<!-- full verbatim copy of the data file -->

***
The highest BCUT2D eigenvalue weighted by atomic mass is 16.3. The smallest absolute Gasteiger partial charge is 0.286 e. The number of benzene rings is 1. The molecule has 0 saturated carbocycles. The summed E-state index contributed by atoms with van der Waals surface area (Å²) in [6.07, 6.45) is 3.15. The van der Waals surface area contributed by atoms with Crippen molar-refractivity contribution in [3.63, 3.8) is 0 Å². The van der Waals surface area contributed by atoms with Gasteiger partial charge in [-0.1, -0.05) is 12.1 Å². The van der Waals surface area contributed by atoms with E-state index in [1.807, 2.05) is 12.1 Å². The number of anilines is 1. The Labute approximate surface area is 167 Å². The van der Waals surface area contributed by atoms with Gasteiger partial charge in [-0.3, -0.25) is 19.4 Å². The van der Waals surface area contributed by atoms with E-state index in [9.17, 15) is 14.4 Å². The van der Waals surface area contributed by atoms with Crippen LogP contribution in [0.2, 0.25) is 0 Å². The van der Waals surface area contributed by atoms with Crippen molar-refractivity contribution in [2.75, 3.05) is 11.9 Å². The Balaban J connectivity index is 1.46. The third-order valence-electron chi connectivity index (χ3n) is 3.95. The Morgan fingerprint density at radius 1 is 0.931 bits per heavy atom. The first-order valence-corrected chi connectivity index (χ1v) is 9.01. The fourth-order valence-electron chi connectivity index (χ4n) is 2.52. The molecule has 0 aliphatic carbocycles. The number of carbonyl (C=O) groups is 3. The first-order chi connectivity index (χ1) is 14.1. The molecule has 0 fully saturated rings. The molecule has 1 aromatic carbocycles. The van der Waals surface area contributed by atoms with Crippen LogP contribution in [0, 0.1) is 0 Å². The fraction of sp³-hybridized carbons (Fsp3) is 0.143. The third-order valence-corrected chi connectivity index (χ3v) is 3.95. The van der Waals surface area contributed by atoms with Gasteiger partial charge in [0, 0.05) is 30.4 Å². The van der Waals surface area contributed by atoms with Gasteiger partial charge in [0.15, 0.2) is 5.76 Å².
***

The highest BCUT2D eigenvalue weighted by atomic mass is 16.3. The smallest absolute Gasteiger partial charge is 0.286 e. The number of benzene rings is 1. The molecule has 0 saturated carbocycles. The summed E-state index contributed by atoms with van der Waals surface area (Å²) in [6.07, 6.45) is 3.15. The van der Waals surface area contributed by atoms with Crippen molar-refractivity contribution in [3.63, 3.8) is 0 Å². The van der Waals surface area contributed by atoms with Gasteiger partial charge in [-0.1, -0.05) is 12.1 Å². The van der Waals surface area contributed by atoms with E-state index in [1.807, 2.05) is 12.1 Å². The number of anilines is 1. The Labute approximate surface area is 167 Å². The van der Waals surface area contributed by atoms with Gasteiger partial charge in [-0.3, -0.25) is 19.4 Å². The van der Waals surface area contributed by atoms with E-state index in [9.17, 15) is 14.4 Å². The van der Waals surface area contributed by atoms with Crippen LogP contribution in [0.2, 0.25) is 0 Å². The van der Waals surface area contributed by atoms with Crippen molar-refractivity contribution in [2.75, 3.05) is 11.9 Å². The Balaban J connectivity index is 1.46. The third-order valence-electron chi connectivity index (χ3n) is 3.95. The Morgan fingerprint density at radius 1 is 0.931 bits per heavy atom. The first-order valence-corrected chi connectivity index (χ1v) is 9.01. The fourth-order valence-electron chi connectivity index (χ4n) is 2.52. The molecule has 0 aliphatic carbocycles. The number of carbonyl (C=O) groups is 3. The first-order chi connectivity index (χ1) is 14.1. The molecule has 0 fully saturated rings. The molecule has 1 aromatic carbocycles. The van der Waals surface area contributed by atoms with Crippen LogP contribution in [0, 0.1) is 0 Å². The fraction of sp³-hybridized carbons (Fsp3) is 0.143. The third-order valence-corrected chi connectivity index (χ3v) is 3.95. The van der Waals surface area contributed by atoms with Gasteiger partial charge in [0, 0.05) is 30.4 Å². The van der Waals surface area contributed by atoms with Gasteiger partial charge in [0.15, 0.2) is 5.76 Å².